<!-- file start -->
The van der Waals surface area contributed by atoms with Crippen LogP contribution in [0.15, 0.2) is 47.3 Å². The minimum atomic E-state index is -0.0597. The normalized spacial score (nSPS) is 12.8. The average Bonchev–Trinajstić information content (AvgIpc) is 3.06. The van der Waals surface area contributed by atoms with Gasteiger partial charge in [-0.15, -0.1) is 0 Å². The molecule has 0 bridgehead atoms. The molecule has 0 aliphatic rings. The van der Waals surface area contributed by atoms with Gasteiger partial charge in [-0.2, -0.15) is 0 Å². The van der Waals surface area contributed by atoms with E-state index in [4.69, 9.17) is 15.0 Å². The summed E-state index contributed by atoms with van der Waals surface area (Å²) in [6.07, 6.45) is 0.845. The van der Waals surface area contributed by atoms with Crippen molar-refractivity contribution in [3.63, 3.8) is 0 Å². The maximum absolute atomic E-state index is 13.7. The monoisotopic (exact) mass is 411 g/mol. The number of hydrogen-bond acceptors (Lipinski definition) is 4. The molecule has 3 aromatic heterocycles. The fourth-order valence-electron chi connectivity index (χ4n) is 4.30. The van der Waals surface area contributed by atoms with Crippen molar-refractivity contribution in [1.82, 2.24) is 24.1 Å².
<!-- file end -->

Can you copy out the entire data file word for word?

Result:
The van der Waals surface area contributed by atoms with Crippen LogP contribution in [0.15, 0.2) is 47.3 Å². The minimum atomic E-state index is -0.0597. The normalized spacial score (nSPS) is 12.8. The average Bonchev–Trinajstić information content (AvgIpc) is 3.06. The van der Waals surface area contributed by atoms with Gasteiger partial charge in [-0.15, -0.1) is 0 Å². The molecule has 0 bridgehead atoms. The molecule has 0 aliphatic rings. The van der Waals surface area contributed by atoms with Gasteiger partial charge in [-0.2, -0.15) is 0 Å². The van der Waals surface area contributed by atoms with E-state index in [4.69, 9.17) is 15.0 Å². The summed E-state index contributed by atoms with van der Waals surface area (Å²) in [6.07, 6.45) is 0.845. The van der Waals surface area contributed by atoms with Crippen molar-refractivity contribution in [3.63, 3.8) is 0 Å². The maximum absolute atomic E-state index is 13.7. The monoisotopic (exact) mass is 411 g/mol. The number of hydrogen-bond acceptors (Lipinski definition) is 4. The molecule has 3 aromatic heterocycles. The fourth-order valence-electron chi connectivity index (χ4n) is 4.30. The van der Waals surface area contributed by atoms with Crippen molar-refractivity contribution in [1.82, 2.24) is 24.1 Å².